WorldA famous player disappears after being accused of harassment.. and suspicious clips appear

A famous player disappears after being accused of harassment.. and suspicious clips appear

After accusing former Chinese Vice Prime Minister Zhang Guli of harassment and forcing her into an illegal relationship and disappearing for days after that, Chinese player Bing Shuai returned to the scene after posting pictures of her on the Internet, amid great international pressure on China over her fate.

Pictures of the Chinese tennis player, Peng Shuai, were published on social media, smiling at a time when international pressure increased on Beijing to obtain information about the fate of the “disappeared” athlete.

Today, Sunday, the player appeared in the Chinese Open in Beijing, according to pictures published by the organizers, while the publication on the Chinese “Weibo” social networking site did not mention anything about her disappearance or accusation.

Bing was seen standing on a tennis court, while she was signing big tennis balls for baby fans.

Her appearance came after the editor-in-chief of a partisan newspaper announced yesterday, Saturday, on “Twitter” that the Olympic player “will appear soon.”

Still from a video posted by a member of Chinese state media purporting to show Peng Shuai at Sunday’s event.

Also, on Friday evening, four pictures of the player appeared on the Twitter account @shen_shiwei, which is classified as a media linked to the Chinese state.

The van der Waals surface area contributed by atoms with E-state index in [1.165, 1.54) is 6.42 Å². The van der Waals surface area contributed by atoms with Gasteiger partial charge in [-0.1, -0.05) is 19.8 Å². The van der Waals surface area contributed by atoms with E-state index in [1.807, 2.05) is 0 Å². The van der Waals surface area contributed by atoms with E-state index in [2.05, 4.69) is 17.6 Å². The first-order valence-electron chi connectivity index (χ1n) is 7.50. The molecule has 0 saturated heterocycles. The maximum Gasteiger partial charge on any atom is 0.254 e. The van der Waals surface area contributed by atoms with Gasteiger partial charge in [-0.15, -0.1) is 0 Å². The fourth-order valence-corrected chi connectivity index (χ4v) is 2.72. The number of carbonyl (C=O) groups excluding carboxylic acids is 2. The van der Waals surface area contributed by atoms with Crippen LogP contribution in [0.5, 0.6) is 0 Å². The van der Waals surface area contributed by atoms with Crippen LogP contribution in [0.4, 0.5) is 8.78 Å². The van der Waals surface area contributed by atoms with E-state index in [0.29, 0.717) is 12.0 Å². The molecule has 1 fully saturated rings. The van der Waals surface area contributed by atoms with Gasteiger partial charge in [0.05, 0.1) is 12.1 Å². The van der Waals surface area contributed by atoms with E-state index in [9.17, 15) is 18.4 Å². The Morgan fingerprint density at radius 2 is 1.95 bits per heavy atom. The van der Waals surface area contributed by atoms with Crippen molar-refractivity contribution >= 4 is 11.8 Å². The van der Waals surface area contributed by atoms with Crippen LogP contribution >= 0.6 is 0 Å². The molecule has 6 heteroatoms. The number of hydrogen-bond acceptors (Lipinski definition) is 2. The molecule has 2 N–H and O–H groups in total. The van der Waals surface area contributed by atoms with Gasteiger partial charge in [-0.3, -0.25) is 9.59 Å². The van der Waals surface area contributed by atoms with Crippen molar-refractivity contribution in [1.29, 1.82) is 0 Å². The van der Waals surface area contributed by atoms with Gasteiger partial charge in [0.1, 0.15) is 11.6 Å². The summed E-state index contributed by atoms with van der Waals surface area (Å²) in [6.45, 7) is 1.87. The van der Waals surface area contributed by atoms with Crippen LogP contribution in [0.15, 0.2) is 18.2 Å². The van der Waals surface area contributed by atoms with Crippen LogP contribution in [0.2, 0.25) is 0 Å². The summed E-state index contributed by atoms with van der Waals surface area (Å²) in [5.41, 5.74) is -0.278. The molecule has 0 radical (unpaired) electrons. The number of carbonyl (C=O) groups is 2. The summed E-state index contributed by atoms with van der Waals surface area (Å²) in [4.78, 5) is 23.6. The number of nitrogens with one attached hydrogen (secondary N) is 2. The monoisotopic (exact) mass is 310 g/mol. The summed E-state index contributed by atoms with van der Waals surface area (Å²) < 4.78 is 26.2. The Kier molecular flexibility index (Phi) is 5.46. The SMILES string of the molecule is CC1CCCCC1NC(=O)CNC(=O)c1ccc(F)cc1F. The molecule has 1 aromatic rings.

One of those pictures revealed the smiling player, apparently holding a cat in her home, with rag dolls, a sports trophy and the Chinese flag in the background.


The second picture was a “selfie” of the athlete with a small statue from the movie “Kung Fu Panda” for children. In the background appeared a frame with the image of “Winnie the Pooh”, the famous character in children’s stories, which is often censored on the Internet in China, where critics say that the Chinese leader Xi Jinping resembles the character.

A tweet from the Twitter account of Chinese journalist Shen Xue allegedly showing recent photos of the player (Reuters)

A tweet from the Twitter account of Chinese journalist Shen Xue allegedly showing recent photos of the player (Reuters)

In addition, it was stated on the “Twitter” account, which published the pictures, in English that the player had broadcast these pictures herself to wish “a happy weekend” to her followers.

Also, a picture taken on a screen showed that it was Shuai’s personal account on the WeChat social network, which is very spread in China.

The phrase “Today” appeared in Mandarin, along with pictures that were allegedly posted on the player’s account under the name “Ping Shuai 2”.

Suspicious video in a restaurant

Simultaneously, several people associated with state media and the Chinese sports system tweeted photos and videos that they said showed Ping having dinner on Saturday, with the clips apparently deliberately confirming specific dates.